The possibility of losing a smartphone causes about the same level of stress as a potential terrorist threat, a new study shows.
According to a recent report by the London-based Physiological Society, modern lifestyle has brought stresses that were previously unimaginable.
In the study, about 2000 men and women in Britain were asked to rank certain key, stressful life events from a scale of 0 to 10 where 0 is "Not at all stressful" and 10 is "Very stressful." The events chosen in the study ranged from promotion at work and Brexit to the death of a spouse or relative.
Women reported higher stress levels than men in every single event, with the biggest difference seen in stress caused by the threat of a terrorist attack. The smallest difference was for the arrival of a first child.
Building on the well-known stress study by Holmes and Rahe in 1967 to measure stress and its affect on people, the new study found the death of a spouse, relative or friend (9.43) and imprisonment (9.15) to be the most stressful life events followed by a flood or fire damaging your home (8.89). Illness came in as the 4th most stressful event followed by being fired, divorce, identity theft and money problems.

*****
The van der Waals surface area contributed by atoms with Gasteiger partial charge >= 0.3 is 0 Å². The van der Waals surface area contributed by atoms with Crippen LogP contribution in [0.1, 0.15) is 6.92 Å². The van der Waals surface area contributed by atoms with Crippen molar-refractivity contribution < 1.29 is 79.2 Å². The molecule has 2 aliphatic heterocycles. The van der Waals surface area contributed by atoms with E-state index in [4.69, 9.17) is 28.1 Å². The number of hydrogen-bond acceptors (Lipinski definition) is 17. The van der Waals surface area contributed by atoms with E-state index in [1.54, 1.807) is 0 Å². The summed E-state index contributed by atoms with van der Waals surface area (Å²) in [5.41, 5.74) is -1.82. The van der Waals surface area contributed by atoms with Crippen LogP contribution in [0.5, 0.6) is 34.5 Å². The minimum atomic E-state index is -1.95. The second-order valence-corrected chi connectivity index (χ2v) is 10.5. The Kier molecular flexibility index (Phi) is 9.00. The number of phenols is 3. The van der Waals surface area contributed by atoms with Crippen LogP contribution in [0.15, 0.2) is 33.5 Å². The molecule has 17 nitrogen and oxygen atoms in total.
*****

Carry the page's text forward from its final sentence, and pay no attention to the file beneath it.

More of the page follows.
Interestingly, commute delays (5.94) ranked higher than a terrorist threat (5.84).The prospect of losing a smartphone (5.79) and moving to a bigger house (5.77) caused nearly the same levels of stress.
Brexit, on the other hand, came in at number 16 with a stress ranking of 4.3.
Researchers noted that Brexit prompted the greatest variety in responses with the 18-24 age group most likely to be stressed by the event. Respondents living in London and Scotland were more stressed by Brexit than those in Wales and the rest of England. Moreover, respondents educated to a higher degree level reported higher stress levels than those with only GCSEs or A-Levels.
When comparing the results of the new study to the 1967 study, researchers found the death of a spouse was rated the most stressful event. However, divorce fell from the second most stressful event to sixth place in the new study. Imprisonment, on the other hand, has risen up the table of stress.
"This may reflect the more permissive attitude to divorce in the modern world," researchers said. "It will undoubtedly be stressful but is far less likely to make you a pariah."
"The modern world brings with it stresses we would not have imagined 50 years ago, such as social media and smartphones," Dr. Lucy Donaldson, chair of The Physiological Society's Policy Committee, said in a statement. "It was striking that for every single event in this study, from money problems to Brexit, women reported greater stress levels than men. This could have a real impact on women's health."